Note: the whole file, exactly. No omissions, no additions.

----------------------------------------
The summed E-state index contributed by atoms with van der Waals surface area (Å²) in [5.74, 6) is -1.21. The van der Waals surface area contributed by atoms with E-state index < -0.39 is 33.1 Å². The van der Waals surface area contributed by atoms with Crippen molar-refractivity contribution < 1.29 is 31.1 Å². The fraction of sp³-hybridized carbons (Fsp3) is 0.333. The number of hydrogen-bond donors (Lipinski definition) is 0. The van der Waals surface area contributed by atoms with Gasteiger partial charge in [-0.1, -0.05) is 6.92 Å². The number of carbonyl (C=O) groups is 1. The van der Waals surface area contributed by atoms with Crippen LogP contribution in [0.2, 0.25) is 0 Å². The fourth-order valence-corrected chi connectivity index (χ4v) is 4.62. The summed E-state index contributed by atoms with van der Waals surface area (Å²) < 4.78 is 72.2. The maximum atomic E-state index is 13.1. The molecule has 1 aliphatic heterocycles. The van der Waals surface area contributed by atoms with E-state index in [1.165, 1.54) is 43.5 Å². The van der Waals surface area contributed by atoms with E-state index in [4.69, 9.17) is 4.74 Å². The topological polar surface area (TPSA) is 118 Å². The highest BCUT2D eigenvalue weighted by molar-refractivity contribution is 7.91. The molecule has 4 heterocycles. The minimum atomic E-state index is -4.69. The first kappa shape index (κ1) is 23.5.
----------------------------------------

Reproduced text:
The summed E-state index contributed by atoms with van der Waals surface area (Å²) in [5.74, 6) is -1.21. The van der Waals surface area contributed by atoms with E-state index < -0.39 is 33.1 Å². The van der Waals surface area contributed by atoms with Crippen molar-refractivity contribution < 1.29 is 31.1 Å². The fraction of sp³-hybridized carbons (Fsp3) is 0.333. The number of hydrogen-bond donors (Lipinski definition) is 0. The van der Waals surface area contributed by atoms with Gasteiger partial charge in [-0.1, -0.05) is 6.92 Å². The number of carbonyl (C=O) groups is 1. The van der Waals surface area contributed by atoms with Crippen LogP contribution in [0.2, 0.25) is 0 Å². The fourth-order valence-corrected chi connectivity index (χ4v) is 4.62. The summed E-state index contributed by atoms with van der Waals surface area (Å²) < 4.78 is 72.2. The maximum atomic E-state index is 13.1. The molecule has 1 aliphatic heterocycles. The van der Waals surface area contributed by atoms with E-state index in [1.165, 1.54) is 43.5 Å². The van der Waals surface area contributed by atoms with E-state index in [4.69, 9.17) is 4.74 Å². The topological polar surface area (TPSA) is 118 Å². The highest BCUT2D eigenvalue weighted by molar-refractivity contribution is 7.91. The molecule has 4 heterocycles. The minimum atomic E-state index is -4.69. The first kappa shape index (κ1) is 23.5.